- Some people in the United States could start receiving booster doses of COVID-19 vaccines as early as this week.
- The first booster doses will likely be of the Pfizer-BioNTech mRNA vaccine, after a key FDA advisory committee reviewed data on Sept. 17 of its benefits.
- The Biden administration had said earlier this year that booster doses could be rolled out as early as Sept. 20.
COVID-19 booster doses could be available soon for some people in the United States at high risk of severe illness and those who work in jobs that make them more likely to contract the coronavirus.
The first booster doses will likely be of the Pfizer-BioNTech mRNA vaccine, after a key FDA advisory committee reviewed data on Sept. 17 of its benefits.
Several additional regulatory steps remain, but these could be cleared as early as this week.
Over the summer, the Biden administration had said booster doses could be rolled out as early as Sept. 20.
A vaccine advisory committee of the Food and Drug Administration (FDA) voted last week to recommend Pfizer-BioNTech boosters for people 65 years old and older, and those 16 and older at high risk of severe COVID-19 or a higher risk of contracting the coronavirus on the job.
The FDA is not required to follow the panel’s advice but often does. The agency is expected to make a decision this week, according to reports.
The approval would be granted as an emergency use authorization (EUA) rather than a full approval.
This would allow the agency to modify the approval as more data on the benefits of boosters comes in.
A vaccine advisory group for the Centers for Disease Control and Prevention (CDC) is
The CDC’s Advisory Committee on Immunization Practices (ACIP) is also expected to clarify which people are eligible for boosters.
People considered at higher risk of severe illness may include those with chronic lung disease, diabetes, heart conditions, kidney disease, or obesity among other conditions.
Certain people with weakened immune systems who received two doses of an mRNA vaccine are already eligible for an additional dose. This is not considered a booster, but a way to help them generate a more robust immune response.
Jobs that would qualify people for boosters because they have a higher risk of coronavirus exposure could include healthcare workers, emergency responders, and teachers.
Booster doses for the other two COVID-19 vaccines approved in the United States will follow the same regulatory review, although the timeline for these is unclear.
Data needed by the FDA for its review of booster doses of the Moderna and Johnson & Johnson vaccines will not be available for several weeks, President Joe Biden’s chief medical adviser, Dr. Anthony Fauci, told NBC’s “Meet the Press” on Sept. 19.
Moderna announced at the beginning of September that it had submitted initial data to the FDA for its booster application.
Johnson & Johnson has also submitted some booster data to the FDA, the company announced this week.
The J&J vaccine received emergency approval in February as a single-dose vaccine. A booster dose would be a second dose of this vaccine. Data released Sept. 21 found that a J&J booster improved vaccine effectiveness to 94 percent, according to the company.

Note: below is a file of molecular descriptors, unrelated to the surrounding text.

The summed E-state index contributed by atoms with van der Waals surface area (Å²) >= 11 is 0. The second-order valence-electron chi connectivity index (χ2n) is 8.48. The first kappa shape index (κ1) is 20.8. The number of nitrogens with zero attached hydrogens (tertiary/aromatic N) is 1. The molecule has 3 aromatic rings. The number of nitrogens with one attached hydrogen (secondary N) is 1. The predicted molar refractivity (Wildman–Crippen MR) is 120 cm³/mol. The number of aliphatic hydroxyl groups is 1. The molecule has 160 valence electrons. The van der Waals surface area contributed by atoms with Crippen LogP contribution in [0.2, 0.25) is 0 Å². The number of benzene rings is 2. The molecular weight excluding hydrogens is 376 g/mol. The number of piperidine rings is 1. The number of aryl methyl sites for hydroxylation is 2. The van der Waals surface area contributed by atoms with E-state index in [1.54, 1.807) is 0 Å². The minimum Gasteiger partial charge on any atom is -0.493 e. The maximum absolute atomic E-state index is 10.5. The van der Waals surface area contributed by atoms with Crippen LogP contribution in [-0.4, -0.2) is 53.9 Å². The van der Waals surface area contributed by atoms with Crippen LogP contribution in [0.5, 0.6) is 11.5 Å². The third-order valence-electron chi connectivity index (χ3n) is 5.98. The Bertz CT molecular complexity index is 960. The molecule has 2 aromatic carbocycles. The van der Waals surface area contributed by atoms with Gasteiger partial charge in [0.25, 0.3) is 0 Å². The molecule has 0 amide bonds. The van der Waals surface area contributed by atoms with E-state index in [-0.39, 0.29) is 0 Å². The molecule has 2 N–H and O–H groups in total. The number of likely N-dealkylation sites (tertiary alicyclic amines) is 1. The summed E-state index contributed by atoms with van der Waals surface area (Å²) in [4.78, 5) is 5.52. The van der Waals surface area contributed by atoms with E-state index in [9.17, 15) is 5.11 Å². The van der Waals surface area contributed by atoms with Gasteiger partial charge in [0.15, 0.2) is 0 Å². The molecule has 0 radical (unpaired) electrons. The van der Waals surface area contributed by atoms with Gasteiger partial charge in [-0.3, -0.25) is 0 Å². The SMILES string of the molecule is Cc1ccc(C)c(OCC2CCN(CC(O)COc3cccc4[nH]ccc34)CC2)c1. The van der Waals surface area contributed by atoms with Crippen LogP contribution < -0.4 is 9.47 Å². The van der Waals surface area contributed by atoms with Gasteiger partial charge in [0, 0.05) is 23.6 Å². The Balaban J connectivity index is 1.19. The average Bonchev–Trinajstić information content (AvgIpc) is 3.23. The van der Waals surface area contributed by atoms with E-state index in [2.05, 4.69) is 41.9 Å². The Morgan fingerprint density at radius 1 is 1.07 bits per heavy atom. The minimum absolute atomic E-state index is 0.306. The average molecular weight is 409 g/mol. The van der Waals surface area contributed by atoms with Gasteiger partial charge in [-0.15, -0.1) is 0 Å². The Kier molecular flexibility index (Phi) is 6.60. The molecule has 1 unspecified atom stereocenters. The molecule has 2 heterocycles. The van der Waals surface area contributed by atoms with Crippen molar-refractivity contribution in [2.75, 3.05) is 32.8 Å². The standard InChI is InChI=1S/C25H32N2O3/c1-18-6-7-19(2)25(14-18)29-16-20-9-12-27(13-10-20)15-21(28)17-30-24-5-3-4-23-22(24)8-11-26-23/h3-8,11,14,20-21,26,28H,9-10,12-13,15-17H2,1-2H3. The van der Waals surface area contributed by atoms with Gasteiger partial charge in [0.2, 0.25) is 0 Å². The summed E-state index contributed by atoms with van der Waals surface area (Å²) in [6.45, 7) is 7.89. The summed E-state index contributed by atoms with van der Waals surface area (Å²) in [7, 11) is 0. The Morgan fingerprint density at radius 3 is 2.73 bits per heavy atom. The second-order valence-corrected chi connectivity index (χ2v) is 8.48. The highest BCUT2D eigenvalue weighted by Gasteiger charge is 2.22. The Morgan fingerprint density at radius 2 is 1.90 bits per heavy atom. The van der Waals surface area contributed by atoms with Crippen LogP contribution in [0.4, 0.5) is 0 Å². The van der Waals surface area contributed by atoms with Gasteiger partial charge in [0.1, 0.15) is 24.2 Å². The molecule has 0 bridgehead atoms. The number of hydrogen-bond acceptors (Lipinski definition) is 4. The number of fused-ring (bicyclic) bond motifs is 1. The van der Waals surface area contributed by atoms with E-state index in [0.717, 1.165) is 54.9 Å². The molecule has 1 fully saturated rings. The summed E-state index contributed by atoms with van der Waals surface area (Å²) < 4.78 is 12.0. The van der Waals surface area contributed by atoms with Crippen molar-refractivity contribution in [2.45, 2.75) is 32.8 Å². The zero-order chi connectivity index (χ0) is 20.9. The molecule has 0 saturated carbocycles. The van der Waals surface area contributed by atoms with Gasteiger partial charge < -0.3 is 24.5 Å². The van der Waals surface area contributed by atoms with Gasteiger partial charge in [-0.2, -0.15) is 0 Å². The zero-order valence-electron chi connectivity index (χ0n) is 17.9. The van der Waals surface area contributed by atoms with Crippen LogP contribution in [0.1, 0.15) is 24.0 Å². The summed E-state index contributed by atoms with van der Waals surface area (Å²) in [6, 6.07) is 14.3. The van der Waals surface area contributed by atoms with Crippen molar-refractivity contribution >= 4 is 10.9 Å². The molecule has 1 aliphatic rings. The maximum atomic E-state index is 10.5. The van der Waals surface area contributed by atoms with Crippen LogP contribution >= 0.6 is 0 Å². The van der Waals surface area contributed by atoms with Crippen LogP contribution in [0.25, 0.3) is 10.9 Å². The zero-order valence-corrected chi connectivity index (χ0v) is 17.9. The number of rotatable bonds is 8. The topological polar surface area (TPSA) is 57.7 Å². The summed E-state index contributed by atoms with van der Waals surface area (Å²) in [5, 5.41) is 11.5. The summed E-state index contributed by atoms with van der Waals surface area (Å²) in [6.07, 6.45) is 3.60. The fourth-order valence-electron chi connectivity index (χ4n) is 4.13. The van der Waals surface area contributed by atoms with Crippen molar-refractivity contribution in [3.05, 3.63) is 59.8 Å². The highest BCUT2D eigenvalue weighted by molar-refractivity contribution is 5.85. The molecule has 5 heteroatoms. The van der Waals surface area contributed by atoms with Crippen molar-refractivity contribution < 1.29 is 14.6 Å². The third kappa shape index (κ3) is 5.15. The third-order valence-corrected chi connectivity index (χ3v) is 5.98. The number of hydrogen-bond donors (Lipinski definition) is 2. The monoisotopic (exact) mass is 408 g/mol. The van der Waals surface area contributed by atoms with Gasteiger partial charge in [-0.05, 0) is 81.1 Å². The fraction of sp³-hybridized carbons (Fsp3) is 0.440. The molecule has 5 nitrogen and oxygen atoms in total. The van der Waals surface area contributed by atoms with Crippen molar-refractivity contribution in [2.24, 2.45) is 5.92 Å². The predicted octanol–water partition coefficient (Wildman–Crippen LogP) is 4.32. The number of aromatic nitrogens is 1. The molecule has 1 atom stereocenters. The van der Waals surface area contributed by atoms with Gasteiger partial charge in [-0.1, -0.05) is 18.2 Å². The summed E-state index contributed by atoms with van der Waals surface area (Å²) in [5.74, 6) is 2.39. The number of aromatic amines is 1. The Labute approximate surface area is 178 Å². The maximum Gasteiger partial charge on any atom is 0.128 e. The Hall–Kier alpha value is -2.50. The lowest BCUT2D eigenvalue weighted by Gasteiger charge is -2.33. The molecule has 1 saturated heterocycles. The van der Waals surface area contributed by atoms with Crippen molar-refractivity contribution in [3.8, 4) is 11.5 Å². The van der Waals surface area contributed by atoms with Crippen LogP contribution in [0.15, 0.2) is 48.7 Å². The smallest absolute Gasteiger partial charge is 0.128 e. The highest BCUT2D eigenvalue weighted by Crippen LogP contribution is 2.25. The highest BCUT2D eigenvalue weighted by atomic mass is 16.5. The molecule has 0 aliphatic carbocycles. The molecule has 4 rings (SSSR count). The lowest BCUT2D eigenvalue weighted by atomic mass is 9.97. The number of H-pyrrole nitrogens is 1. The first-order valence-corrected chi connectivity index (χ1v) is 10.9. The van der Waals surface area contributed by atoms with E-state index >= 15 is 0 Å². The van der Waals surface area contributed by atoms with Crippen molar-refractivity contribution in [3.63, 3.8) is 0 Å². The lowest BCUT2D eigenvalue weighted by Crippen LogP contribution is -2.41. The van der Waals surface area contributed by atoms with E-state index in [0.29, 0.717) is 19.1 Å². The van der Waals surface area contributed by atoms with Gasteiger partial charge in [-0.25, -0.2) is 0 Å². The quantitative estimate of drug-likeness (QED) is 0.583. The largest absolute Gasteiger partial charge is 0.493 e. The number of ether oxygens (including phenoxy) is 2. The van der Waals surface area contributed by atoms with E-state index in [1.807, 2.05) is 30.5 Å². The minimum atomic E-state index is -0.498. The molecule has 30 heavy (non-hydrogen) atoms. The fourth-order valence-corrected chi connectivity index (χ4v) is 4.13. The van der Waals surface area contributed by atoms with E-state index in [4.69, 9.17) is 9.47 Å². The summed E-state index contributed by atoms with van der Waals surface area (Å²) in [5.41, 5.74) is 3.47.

Even as the country prepares to roll out booster doses to some people in the United States, scientists continue to debate the need for these additional doses.
However, antibodies are only one aspect of protection against the coronavirus.
Some research has found that the body’s cellular immune response — B cells and T cells — remains robust even 6 months after COVID-19 vaccination.
This suggests that the vaccines will continue to protect against severe illness.
“Even though antibody levels wane over time — that part is clear — it does not necessarily mean that you’re going to end up being extremely sick,” said Ralph Pantophlet, PhD, an associate professor at Simon Fraser University, who studies antibody responses to HIV and other viruses.
UK data found that vaccine effectiveness against hospitalization and death remained strong 20 weeks after vaccination.
However, Israel data shows an increase in severe illness among older adults who were vaccinated earlier in the year, compared to those who received their second dose more recently.
Scientists will continue to monitor fully vaccinated people to see if there is a rise in severe COVID-19 or death among certain groups.
Part of the debate over boosters centers on what level of risk countries are willing to accept.
“Some people feel that protection against severe infection and death should be the measure [of vaccine effectiveness],” said Pantophlet. “So if we can protect against those, then we don’t need to worry about boosters right now and increasing antibody levels.”
Israel has come down on the side of protecting against not only severe illness but also against coronavirus infection. The country has offered boosters to people as young as 12 years old.
The United States has opted to target only those most at risk of severe illness or work-related infection.
The authors of a recent
They write that boosting could be appropriate for some individuals, such as the immunocompromised or those who received a vaccine with low efficacy.
But they point to the need for more and better data on boosters.
“Widespread boosting should be undertaken only if there is clear evidence that it is appropriate,” they wrote.
Boosting may also not have as much of an effect on the population as making sure that everyone has access to initial doses of the COVID-19 vaccines.
“Current vaccine supplies could save more lives if used in previously unvaccinated populations than if used as boosters in vaccinated populations,” the authors of the Lancet article wrote.